Continue the pattern: 18, 27, 36, ___, ___, ___, ___
Lots of hands went up.
18, 27, 36, 45, 54, 63, 72
Yes! How did you find the numbers to continue the pattern?
S1: I added 9.
(Me: That’s what I did.)
S2: I multiplied by 9.
(Me: Uh oh…)
S3: The ones go down by 1 and the tens go up by 1.
(Me: Wow, good connection.)
Arleen and Laura probed and pushed for deeper explanations.
S1: To get to the next number, you always add 9.
(Me: That’s what I did.)
S2: I see 2×9, 3×9, and 4×9, so then you’ll have 5×9, 6×9, 7×9, and 8×9.
(Me: Oh, I see! She is using multiples of 9, not multiplying by 9. Did she mean multiples not multiply?)
S3: It’s always the pattern with 9’s.
(Me: He showed the trick about multiplying by 9 with your hands.)
Without the probing and pushing for explanations, I would have thought some of the children did not understand. This is where in-the-moment formative assessment can accelerate the speed of learning.
There were several more examples with probing for understanding. Awesome work by this team to push and practice. Arleen and Laura checked in with every child as they worked to coach every learner to success. Awesome!
24, 30, 36, ___, ___, ___, ___
49, 42, 35, ___, ___, ___, ___
40, 32, 24, ___, ___, ___, ___
I was so curious about the children’s thinking. Look at the difference in their work and their communication.
By analyzing their work in the moment, we discovered that they were seeing the patterns, getting the answers, but struggled to explain their thinking. It got me thinking…How often in math do we communicate to children that a right answer is enough? And the faster the better??? Yikes! No, no, no! Show what you know, not just the final answer.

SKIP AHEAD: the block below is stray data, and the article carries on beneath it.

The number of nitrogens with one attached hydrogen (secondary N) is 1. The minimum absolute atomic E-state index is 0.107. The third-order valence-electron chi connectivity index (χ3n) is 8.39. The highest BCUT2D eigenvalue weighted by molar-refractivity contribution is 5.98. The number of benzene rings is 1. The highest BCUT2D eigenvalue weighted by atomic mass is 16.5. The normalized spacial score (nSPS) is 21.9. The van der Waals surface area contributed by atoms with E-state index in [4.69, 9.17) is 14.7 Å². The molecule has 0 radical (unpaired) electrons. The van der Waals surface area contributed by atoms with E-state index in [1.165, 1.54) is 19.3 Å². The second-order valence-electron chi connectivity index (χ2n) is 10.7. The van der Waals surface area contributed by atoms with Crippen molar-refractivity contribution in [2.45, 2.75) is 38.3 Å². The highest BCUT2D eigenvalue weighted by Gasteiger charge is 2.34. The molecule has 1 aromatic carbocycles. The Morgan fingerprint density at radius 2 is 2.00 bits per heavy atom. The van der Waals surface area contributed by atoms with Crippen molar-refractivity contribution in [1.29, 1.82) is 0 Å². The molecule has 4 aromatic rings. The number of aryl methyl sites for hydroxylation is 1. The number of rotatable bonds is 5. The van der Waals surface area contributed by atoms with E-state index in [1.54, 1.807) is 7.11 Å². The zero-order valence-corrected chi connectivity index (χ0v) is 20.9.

My turn to teach.
It is not enough to have the correct numbers in the answer. It is important to have the correct numbers, but that is not was is most important. It is critical to learn to describe your thinking to the reader.
How might we explain our thinking? How might we show our work? This is what your teachers are looking for.
The children gave GREAT answers!
We can write a sentence.
We can draw a picture.
We can show a number algorithm. (Seriously, a 4th grader gave this answer. WOW!)
But, telling me what I want to hear is very different than putting it in practice.
It makes me wonder… How can I communicate better to our learners? How can I show a path to successful math communication? What if our learners had a learning progression that offered the opportunity to level up in math communication?
What if it looked like this?
I can show more than one way to find a solution to the problem. I can choose appropriately from writing a complete sentence, drawing a picture, writing a number algorithm, or another creative way.
I can find a solution to the problem and describe or illustrate how I arrived at the solution in a way that the reader does not have to talk with me in person to understand my path to the solution.
I can find a correct solution to the problem.
I can ask questions to help me work toward a solution to the problem.
What if this became a norm? What if we used this or something similar to help our learners self-assess their mathematical written communication? If we emphasize math communication at this early age, will we ultimately have more confident and communicative math students in middle school and high school?
What if we lead learners to level up in communication of understanding? What if we take up the challenge to make thinking visible? … to show what we know more than one way? … to communicate where the reader doesn’t have to ask questions?
How might we impact the world, their future, our future?
#LL2LU Mathematical Communication at an early age was originally published on October 30, 2013.